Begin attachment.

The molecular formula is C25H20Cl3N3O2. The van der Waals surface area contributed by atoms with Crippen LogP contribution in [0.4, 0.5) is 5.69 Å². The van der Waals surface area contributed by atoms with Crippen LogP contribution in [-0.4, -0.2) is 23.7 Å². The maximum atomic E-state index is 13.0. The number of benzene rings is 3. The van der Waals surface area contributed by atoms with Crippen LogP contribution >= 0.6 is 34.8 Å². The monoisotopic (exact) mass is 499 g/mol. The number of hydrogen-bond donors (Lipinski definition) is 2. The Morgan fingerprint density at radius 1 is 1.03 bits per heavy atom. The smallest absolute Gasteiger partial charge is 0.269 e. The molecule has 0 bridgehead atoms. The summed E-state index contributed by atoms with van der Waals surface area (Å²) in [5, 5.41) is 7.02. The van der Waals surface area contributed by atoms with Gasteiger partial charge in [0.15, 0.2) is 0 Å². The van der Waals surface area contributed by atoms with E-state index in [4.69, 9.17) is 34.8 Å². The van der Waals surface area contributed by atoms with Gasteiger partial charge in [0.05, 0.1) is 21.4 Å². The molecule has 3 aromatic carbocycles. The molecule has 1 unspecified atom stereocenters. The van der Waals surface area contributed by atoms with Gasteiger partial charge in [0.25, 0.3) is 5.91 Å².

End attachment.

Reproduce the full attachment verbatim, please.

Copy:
The molecular formula is C25H20Cl3N3O2. The van der Waals surface area contributed by atoms with Crippen LogP contribution in [0.4, 0.5) is 5.69 Å². The van der Waals surface area contributed by atoms with Crippen LogP contribution in [-0.4, -0.2) is 23.7 Å². The maximum atomic E-state index is 13.0. The number of benzene rings is 3. The van der Waals surface area contributed by atoms with Crippen LogP contribution >= 0.6 is 34.8 Å². The monoisotopic (exact) mass is 499 g/mol. The number of hydrogen-bond donors (Lipinski definition) is 2. The Morgan fingerprint density at radius 1 is 1.03 bits per heavy atom. The smallest absolute Gasteiger partial charge is 0.269 e. The molecule has 0 bridgehead atoms. The summed E-state index contributed by atoms with van der Waals surface area (Å²) in [5, 5.41) is 7.02. The van der Waals surface area contributed by atoms with Gasteiger partial charge in [0.15, 0.2) is 0 Å². The van der Waals surface area contributed by atoms with E-state index in [4.69, 9.17) is 34.8 Å². The van der Waals surface area contributed by atoms with Gasteiger partial charge in [0.05, 0.1) is 21.4 Å². The molecule has 3 aromatic carbocycles. The molecule has 1 unspecified atom stereocenters. The van der Waals surface area contributed by atoms with Gasteiger partial charge in [0.25, 0.3) is 5.91 Å².